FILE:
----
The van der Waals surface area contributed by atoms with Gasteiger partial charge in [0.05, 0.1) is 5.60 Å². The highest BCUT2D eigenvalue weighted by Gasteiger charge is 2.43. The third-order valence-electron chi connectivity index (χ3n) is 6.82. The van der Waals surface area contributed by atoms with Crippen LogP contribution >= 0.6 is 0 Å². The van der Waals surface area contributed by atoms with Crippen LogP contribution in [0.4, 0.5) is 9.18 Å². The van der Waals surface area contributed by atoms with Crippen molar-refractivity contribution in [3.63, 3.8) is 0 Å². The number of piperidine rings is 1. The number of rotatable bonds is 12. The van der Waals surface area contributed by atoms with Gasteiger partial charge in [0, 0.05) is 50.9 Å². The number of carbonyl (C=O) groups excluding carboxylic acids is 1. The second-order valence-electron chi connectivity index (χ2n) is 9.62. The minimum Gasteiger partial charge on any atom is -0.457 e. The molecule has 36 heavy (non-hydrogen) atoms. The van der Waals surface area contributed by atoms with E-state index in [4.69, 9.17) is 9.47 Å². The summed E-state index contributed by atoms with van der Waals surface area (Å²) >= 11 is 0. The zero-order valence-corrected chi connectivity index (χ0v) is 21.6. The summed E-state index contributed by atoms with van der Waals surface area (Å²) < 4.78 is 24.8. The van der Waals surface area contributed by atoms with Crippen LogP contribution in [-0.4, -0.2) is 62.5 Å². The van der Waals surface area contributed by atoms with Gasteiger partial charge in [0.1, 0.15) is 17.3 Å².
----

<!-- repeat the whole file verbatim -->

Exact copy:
The van der Waals surface area contributed by atoms with Gasteiger partial charge in [0.05, 0.1) is 5.60 Å². The highest BCUT2D eigenvalue weighted by Gasteiger charge is 2.43. The third-order valence-electron chi connectivity index (χ3n) is 6.82. The van der Waals surface area contributed by atoms with Crippen LogP contribution >= 0.6 is 0 Å². The van der Waals surface area contributed by atoms with Crippen LogP contribution in [0.4, 0.5) is 9.18 Å². The van der Waals surface area contributed by atoms with Crippen molar-refractivity contribution in [3.63, 3.8) is 0 Å². The number of piperidine rings is 1. The number of rotatable bonds is 12. The van der Waals surface area contributed by atoms with Gasteiger partial charge in [0, 0.05) is 50.9 Å². The number of carbonyl (C=O) groups excluding carboxylic acids is 1. The second-order valence-electron chi connectivity index (χ2n) is 9.62. The minimum Gasteiger partial charge on any atom is -0.457 e. The molecule has 36 heavy (non-hydrogen) atoms. The van der Waals surface area contributed by atoms with E-state index in [4.69, 9.17) is 9.47 Å². The summed E-state index contributed by atoms with van der Waals surface area (Å²) >= 11 is 0. The zero-order valence-corrected chi connectivity index (χ0v) is 21.6. The summed E-state index contributed by atoms with van der Waals surface area (Å²) < 4.78 is 24.8. The van der Waals surface area contributed by atoms with Crippen LogP contribution in [-0.4, -0.2) is 62.5 Å². The van der Waals surface area contributed by atoms with Gasteiger partial charge in [0.1, 0.15) is 17.3 Å².